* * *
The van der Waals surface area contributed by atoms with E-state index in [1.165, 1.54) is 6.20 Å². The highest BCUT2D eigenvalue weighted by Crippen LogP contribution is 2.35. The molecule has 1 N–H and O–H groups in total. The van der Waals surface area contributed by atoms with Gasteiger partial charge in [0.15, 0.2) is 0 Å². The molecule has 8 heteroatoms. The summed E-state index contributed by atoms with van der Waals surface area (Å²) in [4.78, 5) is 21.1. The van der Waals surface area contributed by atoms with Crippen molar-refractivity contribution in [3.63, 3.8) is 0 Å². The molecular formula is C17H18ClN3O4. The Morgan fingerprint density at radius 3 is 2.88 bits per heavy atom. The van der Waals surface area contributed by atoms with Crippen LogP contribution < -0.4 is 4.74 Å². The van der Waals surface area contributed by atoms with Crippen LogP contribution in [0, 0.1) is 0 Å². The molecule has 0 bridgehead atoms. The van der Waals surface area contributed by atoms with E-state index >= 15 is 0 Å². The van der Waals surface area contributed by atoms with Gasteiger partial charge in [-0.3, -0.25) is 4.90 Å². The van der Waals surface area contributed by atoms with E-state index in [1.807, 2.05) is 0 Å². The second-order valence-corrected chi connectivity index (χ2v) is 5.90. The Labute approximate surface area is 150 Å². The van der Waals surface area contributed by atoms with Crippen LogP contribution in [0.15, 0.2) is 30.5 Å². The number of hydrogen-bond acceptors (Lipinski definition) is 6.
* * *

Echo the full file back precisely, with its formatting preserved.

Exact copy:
The van der Waals surface area contributed by atoms with E-state index in [1.165, 1.54) is 6.20 Å². The highest BCUT2D eigenvalue weighted by Crippen LogP contribution is 2.35. The molecule has 1 N–H and O–H groups in total. The van der Waals surface area contributed by atoms with Gasteiger partial charge in [0.15, 0.2) is 0 Å². The molecule has 8 heteroatoms. The summed E-state index contributed by atoms with van der Waals surface area (Å²) in [4.78, 5) is 21.1. The van der Waals surface area contributed by atoms with Crippen molar-refractivity contribution in [3.63, 3.8) is 0 Å². The molecular formula is C17H18ClN3O4. The Morgan fingerprint density at radius 3 is 2.88 bits per heavy atom. The van der Waals surface area contributed by atoms with Crippen LogP contribution < -0.4 is 4.74 Å². The van der Waals surface area contributed by atoms with Crippen LogP contribution in [0, 0.1) is 0 Å². The molecule has 0 bridgehead atoms. The van der Waals surface area contributed by atoms with E-state index >= 15 is 0 Å². The van der Waals surface area contributed by atoms with Gasteiger partial charge in [-0.3, -0.25) is 4.90 Å². The van der Waals surface area contributed by atoms with E-state index in [1.807, 2.05) is 0 Å². The second-order valence-corrected chi connectivity index (χ2v) is 5.90. The Labute approximate surface area is 150 Å². The van der Waals surface area contributed by atoms with Crippen LogP contribution in [0.15, 0.2) is 30.5 Å². The number of hydrogen-bond acceptors (Lipinski definition) is 6.